Quad bikes roaring over the desert is so not Veirs-Reese, but here in the adventure capital of Namibia, we have to give them a try. Leslie prudently declines and heads downtown in search of Namibian art and artifacts, even though she had gone through all the work to put this activity into our schedule. So, off we went with a family from South Africa. It was fun and at times a bit scary as we followed our guide carefully staying on the blowing sand and carefully avoiding the semi-permanent playas at the foot of their surrounding dunes. It felt at times as if we were being tossed by the heaving sea — in this case an elegant panorama of shifted sand.
Next we set off early in the morning with a guide promising to show us life in a desert that at first and second glance appears lifeless. Careful observation and excavation showed us creatures we would never have found ourselves. Here are some photos of the White Lady Spider shown with her web/sand door thrown open by our guide, a gecko and a sknk, including a 30 cm Sidewinder Namib Adder. Our guide was especially excited by this find as these desert dwellers are quite rare here. We also saw this dollar plant, a succulent which opens its leaves at night to gather water from the fog and it stores an amazing amount of water in its leaves and is part of this fragile dune ecosystem.
Liam is here having a conversation with the Austrailian ambassador to Namibia and South Africa who was on our nature tour.
Leslie again declined the thrill of sliding down tall sand dunes at high speed. So, Liam and Val headed off to the one dune in this national park where sandboarding is permitted. This is a star dune that is perhaps 100 m tall. The star form yields various slopes, some much steeper than others. Liam learned how to descend on a stand-up snowboard. Sidestepping was great, turning left to cross the slope in the opposite direction was OK, and the turn to the right was hard. Val slid down lying on a little sheet of masonite. The highest speed they each reached was 56 km/hr on the lying-down board. At one point Val turned a bit too sharply (dragging a toe) and caught an edge at 45 km/hr, resulting in a spinning tumble with a few moments of extreme dizziness, but luckily no injury.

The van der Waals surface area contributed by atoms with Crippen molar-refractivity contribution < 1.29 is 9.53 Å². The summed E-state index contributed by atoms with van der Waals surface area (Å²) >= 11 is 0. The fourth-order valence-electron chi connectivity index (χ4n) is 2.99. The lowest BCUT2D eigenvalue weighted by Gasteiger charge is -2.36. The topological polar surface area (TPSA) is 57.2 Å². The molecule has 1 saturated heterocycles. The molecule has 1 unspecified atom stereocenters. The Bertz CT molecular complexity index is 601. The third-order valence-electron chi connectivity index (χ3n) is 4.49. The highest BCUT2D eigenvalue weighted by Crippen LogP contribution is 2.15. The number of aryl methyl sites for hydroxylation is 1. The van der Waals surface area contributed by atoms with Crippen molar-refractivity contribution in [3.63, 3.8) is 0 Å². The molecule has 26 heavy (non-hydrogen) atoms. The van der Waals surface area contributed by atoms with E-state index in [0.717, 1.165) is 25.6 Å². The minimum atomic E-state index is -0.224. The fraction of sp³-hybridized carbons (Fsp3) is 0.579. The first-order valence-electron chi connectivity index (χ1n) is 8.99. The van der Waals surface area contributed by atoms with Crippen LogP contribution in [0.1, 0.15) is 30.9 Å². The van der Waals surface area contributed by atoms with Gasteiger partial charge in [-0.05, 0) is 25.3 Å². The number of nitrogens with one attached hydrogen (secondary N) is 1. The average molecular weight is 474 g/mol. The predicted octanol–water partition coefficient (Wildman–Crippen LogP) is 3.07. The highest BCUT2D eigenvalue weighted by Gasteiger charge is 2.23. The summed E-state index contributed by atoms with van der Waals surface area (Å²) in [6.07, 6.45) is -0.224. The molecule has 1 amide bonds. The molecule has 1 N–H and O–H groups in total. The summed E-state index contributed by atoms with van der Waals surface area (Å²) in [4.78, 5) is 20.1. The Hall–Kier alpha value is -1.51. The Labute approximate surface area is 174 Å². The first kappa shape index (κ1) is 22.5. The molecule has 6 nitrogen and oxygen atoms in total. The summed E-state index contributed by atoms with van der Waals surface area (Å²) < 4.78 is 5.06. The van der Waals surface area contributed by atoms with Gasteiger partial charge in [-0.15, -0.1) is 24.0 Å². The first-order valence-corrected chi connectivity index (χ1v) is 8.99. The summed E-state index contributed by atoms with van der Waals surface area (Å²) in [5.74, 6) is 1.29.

Our final activity took place south of Swakopmund at Pelican Point. Our excellent and efficient guide, Jeanne, picked up a English family with three boys plus us, and we bumped, slid and bounced to the kayaking site on Walvis Bay. Along the way we watched flamingos and salt production and black backed jackles and needs of sleeping southern fur seals. After launching, we played and cavorted with hundreds of young Cape Fur Seals as moms slept nearby on shore. These six-month old seals are used to interacting with kayakers; they nipped at our paddles, loved having their tummies rubbed with a paddle, and flew out of the water in front of our bows. When we paddled backwards, they followed us in huge flotillas, splashing us as they leaped and dove. These seals are part of many huge colonies on shore, and the kayaking experience was indeed a magical one.
(Posted from Etosha National Park surrounded by elephants and antelope!)